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13. Coming to NY: New Literature from Europe festival

       This year's New Literature from Europe festival -- Crossing Borders: Europe Through the Lens of Time -- is on 5 and 6 December.
       As always, a nice little line-up (though the only title under review at the complete review so far is Viviane, by Julianne Deck).

       Flabbergasting, however: the site with the URL newlitfromeurope.org -- surely the one you'll be pointed to if you 'Google' (or whatever you do) for 'New Literature from Europe' -- only offers information about last year's festival, while the official site for this year's festival is apparently newlitfromeurope.wordpress.com. Why not update the old site (archiving the 2013 information there too, so it's nicely all together ...) ?

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14. Coming to NY: Russian Literature Week !

       It's Russian Literature Week ! 1 to 5 December.
       Some pretty interesting-sounding panels, definitely worth a look.

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15. (American) National Book Awards

       They've announced the winners of the 2014 (American) National Book Awards.
       Redeployment, by Phil Klay, won the fiction prize; I can imagine almost no circumstances under which I would review this title, but see the Penguin Press publicity page or get your copy at Amazon.com, or pre-order it at Amazon.co.uk.

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16. Cubanabooks

       The number of recently and newly-founded presses devoted to literature in translation continues to impress -- the promising Deep Vellum just released its first title, for example, and the still very young Hispabooks has already done an impressive job of bringing literature from Spain to English-speaking readers in a very short time.
       New to me is Cubanabooks, but a just-received stack of their six fiction titles easily wins me over. With a focus on: "contemporary literature by Cuban women writers" they offer the sort of things we're unlikely to otherwise see -- and, impressively, their books are bilingual editions; in a country (the US) where Spanish is widely spoken and read, that seems like a great way of making these works accessible to the largest possible audience, from native speakers more comfortable reading the originals to those without any Spanish who can rely entirely on the translated versions.
       Surely worth a closer look -- the just-released The Bleeding Wound, by Mirta Yáñez looks like a great place to satrt; see their publicity page, or get your copy at Amazon.com or Amazon.co.uk.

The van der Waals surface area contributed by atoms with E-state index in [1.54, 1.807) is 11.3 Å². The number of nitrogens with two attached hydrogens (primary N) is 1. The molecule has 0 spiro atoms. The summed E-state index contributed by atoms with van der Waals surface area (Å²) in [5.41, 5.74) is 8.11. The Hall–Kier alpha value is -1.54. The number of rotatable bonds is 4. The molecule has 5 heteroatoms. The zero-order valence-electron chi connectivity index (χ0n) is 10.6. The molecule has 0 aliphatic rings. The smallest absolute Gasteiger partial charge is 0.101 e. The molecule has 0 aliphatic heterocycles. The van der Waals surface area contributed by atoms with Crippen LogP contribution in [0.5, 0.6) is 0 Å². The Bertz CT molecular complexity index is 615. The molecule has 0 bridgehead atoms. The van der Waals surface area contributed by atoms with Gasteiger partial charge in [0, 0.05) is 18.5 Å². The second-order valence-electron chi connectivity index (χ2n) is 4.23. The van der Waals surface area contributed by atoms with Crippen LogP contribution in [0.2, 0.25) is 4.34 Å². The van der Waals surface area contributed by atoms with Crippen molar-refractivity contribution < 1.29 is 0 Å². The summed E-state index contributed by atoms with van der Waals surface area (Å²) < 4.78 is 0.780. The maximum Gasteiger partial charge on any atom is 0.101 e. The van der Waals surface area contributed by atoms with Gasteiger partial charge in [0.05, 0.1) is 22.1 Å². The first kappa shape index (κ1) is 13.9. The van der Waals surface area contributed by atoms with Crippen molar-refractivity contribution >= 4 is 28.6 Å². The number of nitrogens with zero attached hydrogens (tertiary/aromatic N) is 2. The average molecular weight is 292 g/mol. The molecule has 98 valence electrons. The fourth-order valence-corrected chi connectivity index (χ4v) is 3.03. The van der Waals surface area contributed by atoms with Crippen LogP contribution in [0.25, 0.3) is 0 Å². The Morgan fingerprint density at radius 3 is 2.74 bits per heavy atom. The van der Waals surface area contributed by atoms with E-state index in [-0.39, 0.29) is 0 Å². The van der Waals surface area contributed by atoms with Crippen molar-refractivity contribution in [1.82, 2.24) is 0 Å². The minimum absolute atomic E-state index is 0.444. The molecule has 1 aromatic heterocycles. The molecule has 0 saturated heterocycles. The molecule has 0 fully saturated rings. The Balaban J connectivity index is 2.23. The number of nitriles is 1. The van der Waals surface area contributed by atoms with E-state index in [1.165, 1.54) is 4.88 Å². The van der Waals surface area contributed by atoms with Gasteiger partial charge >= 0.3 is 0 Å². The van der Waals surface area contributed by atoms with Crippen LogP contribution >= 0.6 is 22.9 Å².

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17. Kertész Q & A

       At hlo they reprint an excerpt from An interview with Imre Kertész by Thomas Cooper from The Hungarian Quarterly.
       See also my review of Kertész's The Holocaust as Culture, which is mentioned here and surely deserves to get more attention than it has so far.

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18. Korean Literature Translation Awards

       The Korea Times prints the judges' report -- by Brother Anthony, Jung Ha-yun, and Min Eun-kyung -- for the 45th Modern Korean Literature Translation Awards.
       One of their more positive reports in recent years -- though sad/interesting to note: "In the poetry category, only four entries were received". But at least fiction-translation seems to be thriving.

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19. Poetry in ... Poland

       At Eurozine they reprint Lukasz Wojtusik's Q & A with Polish poet Ewa Lipska from New Eastern Europe, A musician of words.
       For a Lipska-sampler, check out The New Century; see the Northwestern University Press publicity page, or get your copy at Amazon.com or Amazon.co.uk.

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20. New issue(s)/look for list

       _list Books from Korea has a new (confusing and messy) look to their site, which doesn't seem to be quite all there yet. The Summer, 2014 issue, which I had not previously seen/linked to is conveniently available; the current one -- apparently with a lot of Ko Un coverage, which you can access via the main page -- not so much.
       I hope they make it more functional/user-friendly, but meanwhile there's some interesting stuff to be found in the summer issue, including the usual reviews.

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21. 'Public Domain Rank' for authors ?

       Allen B. Riddell's 'Public Domain Rank: Identifying Notable Individuals with the Wisdom of the Crowd' (see abstract or (warning ! dreaded pdf format !) full text) is an interesting attempt at: "identifying authors of notable works throughout history". The main purpose is to identify works coming into the public domain -- determining which ones are most worth preserving -- but the methodology also works for authors whose work won't be in the public domain for quite a while, with Riddell suggesting:

A second application arise from treating the Public Domain Rank as a general, independent index of an individual's importance for contemporary audiences.